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In a Reuters interview, Davutoglu said peace in the Middle East and the eradication of extremist groups would be virtually impossible without the establishment of a Palestinian state.Turkish Prime Minister Ahmet Davutoglu announces his new cabinet in Ankara, August 29, 2014.. (photo credit:REUTERS)
Turkish Prime Minister Ahmet Davutoglu accused his Israeli counterpart Benjamin Netanyahu on Friday of terrorism and said Israeli “provocations” such as the bombardment of Gaza were contributing to radicalization in the Muslim world.
In a Reuters interview, Davutoglu said peace in the Middle East and the eradication of extremist groups would be virtually impossible without the establishment of a Palestinian state. “(Netanyahu) himself killed, his army killed children in the playground. They killed our citizens and an American citizen in international waters. This is terrorism. Nobody can argue about Israeli aggression in Jerusalem in the Al-Aksa mosque,” Davutoglu said.
“These provocations create frustration in the Muslim world and are becoming one of the reasons why these radical trends are emerging,” he said. If we want to establish peace and order in the Middle East, eliminating all the extremist forces, we have to solve the Palestinian question.”
Davutoglu on Thursday compared Netanyahu to the Islamist militants who carried out attacks last week in Paris, saying both had committed crimes against humanity. In the interview in Istanbul, he said Turkey would continue to do everything it could to stop foreign fighters crossing to and from Syria, describing the conflict in its southern neighbor as a major national security threat.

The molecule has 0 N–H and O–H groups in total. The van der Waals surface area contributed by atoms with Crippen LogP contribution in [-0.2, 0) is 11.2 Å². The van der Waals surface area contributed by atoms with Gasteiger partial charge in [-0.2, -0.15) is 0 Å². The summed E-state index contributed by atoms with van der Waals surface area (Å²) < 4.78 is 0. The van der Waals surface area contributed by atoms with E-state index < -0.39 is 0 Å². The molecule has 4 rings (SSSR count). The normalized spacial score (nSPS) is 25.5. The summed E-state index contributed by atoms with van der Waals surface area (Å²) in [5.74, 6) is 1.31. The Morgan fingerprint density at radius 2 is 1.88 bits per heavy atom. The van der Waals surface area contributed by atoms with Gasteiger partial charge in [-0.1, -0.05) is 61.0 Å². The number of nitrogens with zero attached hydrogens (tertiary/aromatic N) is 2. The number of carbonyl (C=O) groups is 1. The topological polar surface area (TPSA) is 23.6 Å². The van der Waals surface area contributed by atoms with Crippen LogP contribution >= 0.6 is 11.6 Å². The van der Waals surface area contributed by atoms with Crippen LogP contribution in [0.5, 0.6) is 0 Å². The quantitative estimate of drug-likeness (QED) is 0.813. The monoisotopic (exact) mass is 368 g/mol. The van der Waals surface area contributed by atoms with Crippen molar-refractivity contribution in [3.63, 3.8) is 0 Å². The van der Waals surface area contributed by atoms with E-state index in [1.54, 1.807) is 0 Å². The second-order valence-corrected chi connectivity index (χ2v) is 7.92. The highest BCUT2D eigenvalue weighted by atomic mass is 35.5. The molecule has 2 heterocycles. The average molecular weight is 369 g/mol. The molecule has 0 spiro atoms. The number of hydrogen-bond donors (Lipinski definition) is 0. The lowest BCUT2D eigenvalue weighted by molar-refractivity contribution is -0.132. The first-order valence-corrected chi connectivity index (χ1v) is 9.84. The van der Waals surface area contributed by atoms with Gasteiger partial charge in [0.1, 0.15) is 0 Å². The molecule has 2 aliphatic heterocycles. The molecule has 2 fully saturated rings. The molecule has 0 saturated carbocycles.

But he said the solution did not lie in fighting Islamic State militants alone and called for an internationally policed no-fly zone to protect the city of Aleppo from President Bashar Assad’s forces. “The source of the problem is the Assad regime’s brutality … (We want a) no-fly zone … so that Aleppo will be protected at least against the air bombardment and there will be no new refugees coming to Turkey,” he said.
Turkey may widen a series of militarized zones along its border with Syria to try to stop the passage of foreign fighters without closing the frontier completely to Syrian refugees, he said. “On the border, up to now, there are refugee camps, there are certain places where there is much more strict control … These military zones might be enlarged,” Davutoglu said, adding that Turkey had so far been reluctant to do this so as not to deter refugees.